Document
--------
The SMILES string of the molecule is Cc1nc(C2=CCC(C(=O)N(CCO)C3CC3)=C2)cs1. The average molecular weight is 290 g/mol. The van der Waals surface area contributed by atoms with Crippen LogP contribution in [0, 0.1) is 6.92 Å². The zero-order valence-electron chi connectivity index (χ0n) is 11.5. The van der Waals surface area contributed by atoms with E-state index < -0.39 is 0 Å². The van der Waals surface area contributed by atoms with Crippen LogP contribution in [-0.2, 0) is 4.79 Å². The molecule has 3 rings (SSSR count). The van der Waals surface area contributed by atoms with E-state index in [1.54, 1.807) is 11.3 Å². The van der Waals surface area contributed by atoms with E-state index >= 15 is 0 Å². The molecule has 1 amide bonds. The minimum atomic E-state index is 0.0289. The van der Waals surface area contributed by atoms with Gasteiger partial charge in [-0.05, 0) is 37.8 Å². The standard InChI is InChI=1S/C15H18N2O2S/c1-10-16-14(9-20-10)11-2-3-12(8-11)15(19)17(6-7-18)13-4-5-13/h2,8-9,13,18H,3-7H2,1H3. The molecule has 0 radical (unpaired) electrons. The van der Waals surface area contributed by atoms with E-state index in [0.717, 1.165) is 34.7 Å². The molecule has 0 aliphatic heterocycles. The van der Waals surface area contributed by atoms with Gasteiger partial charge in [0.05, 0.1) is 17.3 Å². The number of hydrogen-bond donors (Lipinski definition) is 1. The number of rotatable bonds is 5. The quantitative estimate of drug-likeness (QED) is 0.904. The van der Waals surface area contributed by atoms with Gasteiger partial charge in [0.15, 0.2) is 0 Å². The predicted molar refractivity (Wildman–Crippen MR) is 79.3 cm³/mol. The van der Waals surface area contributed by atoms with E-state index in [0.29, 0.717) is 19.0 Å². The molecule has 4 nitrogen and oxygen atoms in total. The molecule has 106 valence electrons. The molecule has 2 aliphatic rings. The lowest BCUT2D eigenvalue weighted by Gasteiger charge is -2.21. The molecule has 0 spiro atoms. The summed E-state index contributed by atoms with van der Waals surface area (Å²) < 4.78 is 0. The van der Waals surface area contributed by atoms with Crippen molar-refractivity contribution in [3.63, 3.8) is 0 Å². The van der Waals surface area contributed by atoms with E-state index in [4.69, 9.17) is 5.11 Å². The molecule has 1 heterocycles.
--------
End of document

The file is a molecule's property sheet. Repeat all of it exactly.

The SMILES string of the molecule is Cc1nc(C2=CCC(C(=O)N(CCO)C3CC3)=C2)cs1. The average molecular weight is 290 g/mol. The van der Waals surface area contributed by atoms with Crippen LogP contribution in [0, 0.1) is 6.92 Å². The zero-order valence-electron chi connectivity index (χ0n) is 11.5. The van der Waals surface area contributed by atoms with E-state index < -0.39 is 0 Å². The van der Waals surface area contributed by atoms with Crippen LogP contribution in [-0.2, 0) is 4.79 Å². The molecule has 3 rings (SSSR count). The van der Waals surface area contributed by atoms with E-state index in [1.54, 1.807) is 11.3 Å². The van der Waals surface area contributed by atoms with E-state index >= 15 is 0 Å². The molecule has 1 amide bonds. The minimum atomic E-state index is 0.0289. The van der Waals surface area contributed by atoms with Gasteiger partial charge in [-0.05, 0) is 37.8 Å². The standard InChI is InChI=1S/C15H18N2O2S/c1-10-16-14(9-20-10)11-2-3-12(8-11)15(19)17(6-7-18)13-4-5-13/h2,8-9,13,18H,3-7H2,1H3. The molecule has 0 radical (unpaired) electrons. The van der Waals surface area contributed by atoms with E-state index in [0.717, 1.165) is 34.7 Å². The molecule has 0 aliphatic heterocycles. The van der Waals surface area contributed by atoms with Gasteiger partial charge in [0.05, 0.1) is 17.3 Å². The number of hydrogen-bond donors (Lipinski definition) is 1. The number of rotatable bonds is 5. The quantitative estimate of drug-likeness (QED) is 0.904. The van der Waals surface area contributed by atoms with Gasteiger partial charge in [0.15, 0.2) is 0 Å². The predicted molar refractivity (Wildman–Crippen MR) is 79.3 cm³/mol. The van der Waals surface area contributed by atoms with E-state index in [0.29, 0.717) is 19.0 Å². The molecule has 4 nitrogen and oxygen atoms in total. The molecule has 106 valence electrons. The molecule has 2 aliphatic rings. The lowest BCUT2D eigenvalue weighted by Gasteiger charge is -2.21. The molecule has 0 spiro atoms. The summed E-state index contributed by atoms with van der Waals surface area (Å²) < 4.78 is 0. The van der Waals surface area contributed by atoms with Crippen molar-refractivity contribution in [3.63, 3.8) is 0 Å². The van der Waals surface area contributed by atoms with E-state index in [4.69, 9.17) is 5.11 Å². The molecule has 1 heterocycles.